6 Cybersecurity Tips for Remote Employees

Working from home has become the new norm, thanks to the pandemic. Here are six simple steps to protect your employer's data when remote.
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6 Cybersecurity Tips for Remote Employees

A 2017 report found that hackers attack every 39 seconds worldwide. That rate could be higher by now because there has been an increase in data breaches since the pandemic struck.  In 2020, studies revealed that malicious files had increased by 2000%, following the spread of the pandemic. Not only that, but the number of machines using RDPs also increased by 40% in 2020 due to the rapid increase of remote working. Criminals use those unsecured machines to force attacks on other desktops and steal vital information.

Working from home has become the new norm, thanks to the pandemic. However, remote working comes with its share of challenges, with the first one being data security.

If you work from home, you are potential prey to the scammers, and you need to be extremely careful. Follow these six simple steps to protect your employer’s data.

1. Protect Your Devices With Antivirus When Remote

Most companies install powerful malware solutions to protect their data. It can be trickier to provide the same level of protection at home, especially if you were not conversant with the data security measures.

It’s high time you find reliable antivirus software to protect your devices against malware. You can either use the subscription antivirus or the free malware. The subscription antivirus software solutions are the best, but again, the free ones can come in handy when you have a tight budget.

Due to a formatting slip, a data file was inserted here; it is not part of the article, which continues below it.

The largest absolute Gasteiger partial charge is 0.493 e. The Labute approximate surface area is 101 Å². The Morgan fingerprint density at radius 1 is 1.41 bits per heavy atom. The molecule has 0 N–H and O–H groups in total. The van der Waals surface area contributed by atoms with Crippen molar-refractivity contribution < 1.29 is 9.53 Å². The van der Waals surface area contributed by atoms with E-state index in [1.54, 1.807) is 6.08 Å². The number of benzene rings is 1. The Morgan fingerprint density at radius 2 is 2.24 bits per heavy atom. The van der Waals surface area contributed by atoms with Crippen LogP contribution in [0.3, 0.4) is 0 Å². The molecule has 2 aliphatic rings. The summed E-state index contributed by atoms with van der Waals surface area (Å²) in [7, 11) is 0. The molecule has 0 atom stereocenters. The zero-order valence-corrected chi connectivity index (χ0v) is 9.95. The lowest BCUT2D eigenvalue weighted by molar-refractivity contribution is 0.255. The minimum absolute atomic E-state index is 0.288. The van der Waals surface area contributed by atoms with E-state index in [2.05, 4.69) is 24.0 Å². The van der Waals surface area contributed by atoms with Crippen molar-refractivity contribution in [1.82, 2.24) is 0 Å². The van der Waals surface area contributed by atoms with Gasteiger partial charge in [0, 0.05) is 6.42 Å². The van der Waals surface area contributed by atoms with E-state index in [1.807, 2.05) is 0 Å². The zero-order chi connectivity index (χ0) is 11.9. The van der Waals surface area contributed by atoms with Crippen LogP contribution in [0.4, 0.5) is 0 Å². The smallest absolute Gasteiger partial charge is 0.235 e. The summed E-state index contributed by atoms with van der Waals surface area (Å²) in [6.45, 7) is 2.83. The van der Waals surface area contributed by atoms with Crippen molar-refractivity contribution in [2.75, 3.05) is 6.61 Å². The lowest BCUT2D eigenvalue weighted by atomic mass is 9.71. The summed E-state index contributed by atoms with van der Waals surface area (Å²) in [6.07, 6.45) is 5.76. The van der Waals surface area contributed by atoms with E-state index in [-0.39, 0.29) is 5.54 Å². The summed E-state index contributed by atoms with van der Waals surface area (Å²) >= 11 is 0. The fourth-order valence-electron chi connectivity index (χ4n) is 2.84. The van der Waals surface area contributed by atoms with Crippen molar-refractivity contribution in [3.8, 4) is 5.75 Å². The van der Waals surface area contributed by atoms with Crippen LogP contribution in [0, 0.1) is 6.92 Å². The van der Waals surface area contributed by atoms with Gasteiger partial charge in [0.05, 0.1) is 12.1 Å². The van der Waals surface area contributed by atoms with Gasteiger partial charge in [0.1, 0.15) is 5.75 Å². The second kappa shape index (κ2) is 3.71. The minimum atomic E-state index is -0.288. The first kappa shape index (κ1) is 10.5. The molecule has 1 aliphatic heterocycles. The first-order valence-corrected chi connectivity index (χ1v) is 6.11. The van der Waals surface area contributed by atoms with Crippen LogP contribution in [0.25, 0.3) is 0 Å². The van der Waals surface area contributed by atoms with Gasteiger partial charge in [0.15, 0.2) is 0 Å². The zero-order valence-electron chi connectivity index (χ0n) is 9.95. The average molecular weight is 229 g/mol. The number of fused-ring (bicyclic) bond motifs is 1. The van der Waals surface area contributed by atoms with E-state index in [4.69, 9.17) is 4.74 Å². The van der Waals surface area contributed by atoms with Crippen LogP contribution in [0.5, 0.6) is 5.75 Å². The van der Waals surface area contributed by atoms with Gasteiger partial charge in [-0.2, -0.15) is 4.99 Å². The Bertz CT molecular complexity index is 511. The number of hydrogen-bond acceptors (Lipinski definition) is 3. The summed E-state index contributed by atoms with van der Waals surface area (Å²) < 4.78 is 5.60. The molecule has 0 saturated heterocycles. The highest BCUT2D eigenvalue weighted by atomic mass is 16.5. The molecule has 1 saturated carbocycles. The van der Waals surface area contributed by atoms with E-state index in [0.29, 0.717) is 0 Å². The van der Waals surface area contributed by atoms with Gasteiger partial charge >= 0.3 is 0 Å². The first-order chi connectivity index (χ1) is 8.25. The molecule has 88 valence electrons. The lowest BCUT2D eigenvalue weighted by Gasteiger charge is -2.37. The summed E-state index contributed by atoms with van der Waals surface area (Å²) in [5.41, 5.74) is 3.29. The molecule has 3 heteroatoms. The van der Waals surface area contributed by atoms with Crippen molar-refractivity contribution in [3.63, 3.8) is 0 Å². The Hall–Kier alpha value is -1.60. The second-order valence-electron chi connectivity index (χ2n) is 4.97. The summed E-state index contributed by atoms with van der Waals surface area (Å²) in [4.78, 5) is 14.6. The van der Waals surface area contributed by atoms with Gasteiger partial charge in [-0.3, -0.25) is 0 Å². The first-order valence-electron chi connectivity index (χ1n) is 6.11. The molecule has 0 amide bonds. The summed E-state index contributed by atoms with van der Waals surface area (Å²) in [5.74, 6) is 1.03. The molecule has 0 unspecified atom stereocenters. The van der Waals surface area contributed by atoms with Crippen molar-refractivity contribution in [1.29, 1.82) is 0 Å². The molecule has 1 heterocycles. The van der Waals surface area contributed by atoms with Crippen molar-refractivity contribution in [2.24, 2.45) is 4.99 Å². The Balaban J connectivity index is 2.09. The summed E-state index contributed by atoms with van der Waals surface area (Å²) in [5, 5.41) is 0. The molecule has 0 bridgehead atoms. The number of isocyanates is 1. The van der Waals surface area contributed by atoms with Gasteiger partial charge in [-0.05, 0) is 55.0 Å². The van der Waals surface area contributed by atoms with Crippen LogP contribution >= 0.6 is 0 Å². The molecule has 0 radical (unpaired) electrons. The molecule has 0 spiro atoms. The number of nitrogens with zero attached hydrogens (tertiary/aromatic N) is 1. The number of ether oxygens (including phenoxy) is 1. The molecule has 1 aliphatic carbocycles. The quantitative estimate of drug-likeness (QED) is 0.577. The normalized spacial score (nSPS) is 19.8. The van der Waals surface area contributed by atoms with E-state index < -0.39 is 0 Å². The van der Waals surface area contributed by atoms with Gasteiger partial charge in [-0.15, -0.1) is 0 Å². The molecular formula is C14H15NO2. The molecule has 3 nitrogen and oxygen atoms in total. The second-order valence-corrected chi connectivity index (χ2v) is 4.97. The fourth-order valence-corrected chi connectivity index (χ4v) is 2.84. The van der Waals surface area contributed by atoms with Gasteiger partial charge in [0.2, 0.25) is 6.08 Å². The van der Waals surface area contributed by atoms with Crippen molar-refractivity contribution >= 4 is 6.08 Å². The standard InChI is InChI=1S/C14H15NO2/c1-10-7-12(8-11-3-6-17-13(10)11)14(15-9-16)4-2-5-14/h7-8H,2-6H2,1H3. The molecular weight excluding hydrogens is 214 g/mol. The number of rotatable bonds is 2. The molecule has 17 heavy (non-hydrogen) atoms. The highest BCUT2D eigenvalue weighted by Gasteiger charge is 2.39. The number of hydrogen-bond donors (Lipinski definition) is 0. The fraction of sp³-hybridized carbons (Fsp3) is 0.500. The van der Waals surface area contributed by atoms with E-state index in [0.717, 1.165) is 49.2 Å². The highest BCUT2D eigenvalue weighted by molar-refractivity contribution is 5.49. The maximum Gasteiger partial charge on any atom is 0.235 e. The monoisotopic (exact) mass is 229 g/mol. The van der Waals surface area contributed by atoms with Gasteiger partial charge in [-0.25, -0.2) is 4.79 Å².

Since there are many antivirus companies, you should explore the available solutions to choose the best for your needs.

One last thing; you should regularly update antivirus according to your provider’s instructions.

2. Use Strong Passwords

Protect the sensitive folders, files, or the entire device to keep unwanted third parties. The hackers don’t have to be miles away always. Sometimes, the people around you can be your number one enemies, meaning that they can prey on your employers’ data and steal it.

Strong passwords can prevent you from the disappointments of data theft. All passwords with more than eight hard-to-guess words are considered to be strong. You can even combine alphabetical words with numerical and signs for maximum security.

Note that you don’t have to use the same password for all your applications on the computer. Instead, you can create unique passwords for each file or device and add them to your password manager. You should also change your passwords as often as possible to ensure that no one gets the chance to master the passwords.

3. Limit Remote Access

Data authentication is not enough if you don’t limit the people who can access your device. At home, you should set aside a home office. Your office does not have to be expensive, but rather, a private, quiet corner where the traffic is less.

Ensure that no one spy’s on your work when working or when viewing your employer’s vital data.

Lock your devices, too, when you are taking a break. Even if you don’t suspect anyone in your surroundings spying on your work, a child may accidentally tamper with your employer’s work, and that’s not what you want.